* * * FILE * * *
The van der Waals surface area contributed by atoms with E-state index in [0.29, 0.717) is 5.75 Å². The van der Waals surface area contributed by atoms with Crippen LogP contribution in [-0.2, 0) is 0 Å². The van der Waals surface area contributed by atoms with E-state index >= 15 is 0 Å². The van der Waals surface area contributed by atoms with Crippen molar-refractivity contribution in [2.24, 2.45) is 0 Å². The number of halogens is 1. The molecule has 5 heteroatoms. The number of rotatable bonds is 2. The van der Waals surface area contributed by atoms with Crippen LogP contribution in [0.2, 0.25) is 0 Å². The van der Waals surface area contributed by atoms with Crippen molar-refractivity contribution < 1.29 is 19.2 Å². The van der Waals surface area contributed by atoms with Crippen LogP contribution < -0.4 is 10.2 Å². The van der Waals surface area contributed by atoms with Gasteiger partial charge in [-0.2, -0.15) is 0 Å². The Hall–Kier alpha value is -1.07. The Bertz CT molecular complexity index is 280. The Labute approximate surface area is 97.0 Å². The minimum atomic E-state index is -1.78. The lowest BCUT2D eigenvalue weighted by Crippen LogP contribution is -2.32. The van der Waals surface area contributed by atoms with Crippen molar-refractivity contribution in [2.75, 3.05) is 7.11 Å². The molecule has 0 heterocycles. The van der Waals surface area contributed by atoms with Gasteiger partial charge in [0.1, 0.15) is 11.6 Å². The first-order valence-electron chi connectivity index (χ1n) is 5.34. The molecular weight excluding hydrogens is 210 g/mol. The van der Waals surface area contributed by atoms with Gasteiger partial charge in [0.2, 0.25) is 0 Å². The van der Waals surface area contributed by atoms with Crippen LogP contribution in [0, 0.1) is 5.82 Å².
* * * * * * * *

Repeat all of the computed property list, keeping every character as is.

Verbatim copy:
The van der Waals surface area contributed by atoms with E-state index in [0.29, 0.717) is 5.75 Å². The van der Waals surface area contributed by atoms with Crippen LogP contribution in [-0.2, 0) is 0 Å². The van der Waals surface area contributed by atoms with E-state index >= 15 is 0 Å². The van der Waals surface area contributed by atoms with Crippen molar-refractivity contribution in [2.24, 2.45) is 0 Å². The number of halogens is 1. The molecule has 5 heteroatoms. The number of rotatable bonds is 2. The van der Waals surface area contributed by atoms with Crippen LogP contribution in [0.2, 0.25) is 0 Å². The van der Waals surface area contributed by atoms with Crippen molar-refractivity contribution < 1.29 is 19.2 Å². The van der Waals surface area contributed by atoms with Crippen LogP contribution < -0.4 is 10.2 Å². The van der Waals surface area contributed by atoms with Gasteiger partial charge in [-0.2, -0.15) is 0 Å². The Hall–Kier alpha value is -1.07. The Bertz CT molecular complexity index is 280. The Labute approximate surface area is 97.0 Å². The minimum atomic E-state index is -1.78. The lowest BCUT2D eigenvalue weighted by Crippen LogP contribution is -2.32. The van der Waals surface area contributed by atoms with Crippen molar-refractivity contribution in [2.75, 3.05) is 7.11 Å². The molecule has 0 heterocycles. The van der Waals surface area contributed by atoms with Gasteiger partial charge in [0.1, 0.15) is 11.6 Å². The first-order valence-electron chi connectivity index (χ1n) is 5.34. The molecular weight excluding hydrogens is 210 g/mol. The van der Waals surface area contributed by atoms with Gasteiger partial charge in [0.2, 0.25) is 0 Å². The van der Waals surface area contributed by atoms with Crippen LogP contribution in [0, 0.1) is 5.82 Å².